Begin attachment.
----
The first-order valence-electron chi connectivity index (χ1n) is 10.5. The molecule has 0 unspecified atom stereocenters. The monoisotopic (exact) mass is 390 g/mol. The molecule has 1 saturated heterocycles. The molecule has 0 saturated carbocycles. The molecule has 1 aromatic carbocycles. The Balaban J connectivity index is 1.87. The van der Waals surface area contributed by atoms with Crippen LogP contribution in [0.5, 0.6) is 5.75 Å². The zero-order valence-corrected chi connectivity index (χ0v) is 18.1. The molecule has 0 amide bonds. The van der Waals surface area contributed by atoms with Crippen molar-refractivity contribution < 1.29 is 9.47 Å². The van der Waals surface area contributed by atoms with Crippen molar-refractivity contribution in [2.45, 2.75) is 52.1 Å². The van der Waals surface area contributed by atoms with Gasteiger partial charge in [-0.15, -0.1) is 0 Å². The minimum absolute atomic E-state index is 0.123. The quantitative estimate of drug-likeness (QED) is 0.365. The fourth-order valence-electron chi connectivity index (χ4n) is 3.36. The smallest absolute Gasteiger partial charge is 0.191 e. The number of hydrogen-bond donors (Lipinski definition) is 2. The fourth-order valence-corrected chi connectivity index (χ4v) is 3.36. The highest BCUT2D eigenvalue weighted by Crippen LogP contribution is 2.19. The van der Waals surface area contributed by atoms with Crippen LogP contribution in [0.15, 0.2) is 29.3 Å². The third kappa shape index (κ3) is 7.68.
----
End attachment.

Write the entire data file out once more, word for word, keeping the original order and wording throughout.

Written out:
The first-order valence-electron chi connectivity index (χ1n) is 10.5. The molecule has 0 unspecified atom stereocenters. The monoisotopic (exact) mass is 390 g/mol. The molecule has 1 saturated heterocycles. The molecule has 0 saturated carbocycles. The molecule has 1 aromatic carbocycles. The Balaban J connectivity index is 1.87. The van der Waals surface area contributed by atoms with Crippen LogP contribution in [0.5, 0.6) is 5.75 Å². The zero-order valence-corrected chi connectivity index (χ0v) is 18.1. The molecule has 0 amide bonds. The van der Waals surface area contributed by atoms with Crippen molar-refractivity contribution < 1.29 is 9.47 Å². The van der Waals surface area contributed by atoms with Crippen molar-refractivity contribution in [2.45, 2.75) is 52.1 Å². The van der Waals surface area contributed by atoms with Gasteiger partial charge in [-0.15, -0.1) is 0 Å². The minimum absolute atomic E-state index is 0.123. The quantitative estimate of drug-likeness (QED) is 0.365. The fourth-order valence-electron chi connectivity index (χ4n) is 3.36. The smallest absolute Gasteiger partial charge is 0.191 e. The number of hydrogen-bond donors (Lipinski definition) is 2. The fourth-order valence-corrected chi connectivity index (χ4v) is 3.36. The highest BCUT2D eigenvalue weighted by Crippen LogP contribution is 2.19. The van der Waals surface area contributed by atoms with Crippen LogP contribution in [0.15, 0.2) is 29.3 Å². The third kappa shape index (κ3) is 7.68.